City to Fight BP Over Pollution Waiver
By Noreen S. Ahmed-Ullah, Tribune staff reporter. Tribune staff reporter Gary Washburn contributed
The City of Chicago joined the fight Wednesday to stop the BP refinery in Whiting, Ind., from dumping significantly more ammonia and industrial sludge into Lake Michigan.
City administrators said they hope to meet with BP officials next week. They've hired a consultant to review the water permit granted by Indiana regulators that will allow BP, one of the largest polluters along the Great Lakes, to dump 54 percent more ammonia and 35 percent more sludge into Lake Michigan each day.
City officials also said they are exploring legal options, on the same day BP opened its refinery to media tours and disputed reports about increased pollution resulting from the new permit.
Speaking to reporters Wednesday after a ribbon-cutting ceremony for the new Kennedy-King College in Englewood, Mayor Richard Daley said increased pollution from the refinery would work against the city's long-term efforts to clean up the lake.
"We are very concerned about that," Daley said. "We protect the Great Lakes. ... That is our drinking water. That is our economic development. That is our recreation."
Indiana officials exempted BP from state environmental laws, allowing the refinery to move forward with plans for a $3.8 billion expansion to process more heavy Canadian crude oil.
The U.S. Environmental Protection Agency, which steps in to oversee permits and enforcement, did not object to Indiana regulators' decision in the case.
Chicago's Environment Commissioner Sadhu Johnston said neither state officials nor BP had informed Chicago officials of the refinery's plans. Instead, he said, city officials read about it in Sunday's Tribune.
"They really didn't do any outreach," he said. "Since they are expanding in this community, they should have told us of their plans and what that would do to the lake."
Johnston said he thinks increased pollutant levels could be addressed if BP added more modern technology to the site.
Ald. Ginger Rugai (19th) said she plans to introduce a resolution calling for a City Council hearing on BP's project.
At a Chicago Park District news conference Wednesday, Rugai and other city officials and environmental leaders gathered to announced a petition drive this weekend along the city's lakefront. Parks Supt. Tim Mitchell said he hopes to deliver tens of thousands signatures to the governor of Indiana, asking him to reconsider the decision to allow BP to move ahead on its plans.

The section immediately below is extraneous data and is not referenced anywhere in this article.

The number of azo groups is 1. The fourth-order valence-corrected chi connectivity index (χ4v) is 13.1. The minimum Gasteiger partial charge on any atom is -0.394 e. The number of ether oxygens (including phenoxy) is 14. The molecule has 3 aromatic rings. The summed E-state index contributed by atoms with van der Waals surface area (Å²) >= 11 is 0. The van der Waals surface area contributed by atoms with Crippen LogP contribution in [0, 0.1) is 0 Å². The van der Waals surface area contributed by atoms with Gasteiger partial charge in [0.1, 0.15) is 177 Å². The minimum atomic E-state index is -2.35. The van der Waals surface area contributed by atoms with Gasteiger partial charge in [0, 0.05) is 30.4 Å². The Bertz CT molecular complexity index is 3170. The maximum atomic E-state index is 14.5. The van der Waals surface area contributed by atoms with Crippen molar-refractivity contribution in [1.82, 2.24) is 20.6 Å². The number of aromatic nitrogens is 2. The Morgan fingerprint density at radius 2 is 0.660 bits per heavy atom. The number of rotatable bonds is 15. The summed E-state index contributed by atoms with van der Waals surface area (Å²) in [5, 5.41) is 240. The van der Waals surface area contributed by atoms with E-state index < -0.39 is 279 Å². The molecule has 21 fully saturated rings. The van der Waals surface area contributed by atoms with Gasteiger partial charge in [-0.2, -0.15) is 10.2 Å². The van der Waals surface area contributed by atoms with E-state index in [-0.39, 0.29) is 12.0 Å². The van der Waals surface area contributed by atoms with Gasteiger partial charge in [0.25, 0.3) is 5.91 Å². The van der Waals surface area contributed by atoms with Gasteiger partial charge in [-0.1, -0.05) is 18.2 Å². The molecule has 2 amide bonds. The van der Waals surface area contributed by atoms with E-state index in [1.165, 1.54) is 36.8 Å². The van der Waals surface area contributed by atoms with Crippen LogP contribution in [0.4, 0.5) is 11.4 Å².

These latest efforts come on the heels of objections by several U.S. lawmakers from Illinois, Indiana and Michigan, who urged federal regulators this week to block expansion efforts by BP. Phillipa Cannon, spokeswoman for the Environmental Protection Agency's Chicago office, said administrators in Washington are preparing a response to the congressional letters and calls.
Officials with the Indiana Department of Environmental Management have said that the approval came after "substantial citizen participation" and that the limits are below federal water quality requirements.
But Carolyn Marsh, a Whiting resident who appeared at the Chicago Park District news conference, said the public comment period lasted only 2 months. She said she was appointed to a citizen's committee by BP, but the refinery never mentioned any increase in ammonia or other pollutants.
Also on Wednesday, BP officials invited journalists to tour the refinery and its water treatment site and downplayed reports of increased pollution related to the expansion project.
Company representatives said they will be spending $150 million to modernize their water treatment plant. They disputed the Tribune's use of the term "sludge," saying the discharged elements would be tiny particles, one-tenth the thickness of the human hair, called "total suspended solids."
They said the refinery would discharge ammonia and these particles at lower amounts than the permit allowed most of the time. The refinery asked for the higher levels for "operational upsets" such as heavy rainfallor problems at the refinery, plant manager Dan Sajkowski said.
It's an argument the city wasn't buying.
"Whether it's sludge or particulate, either way it's a pollutant and it's going into Lake Michigan," Johnston said.
Park staff will collect signatures for the "Save Our Lake" effort at 14 lakefront locations including beaches, Navy Pier and the Museum Campus.
For a petition, see Illinois PIRGs new website: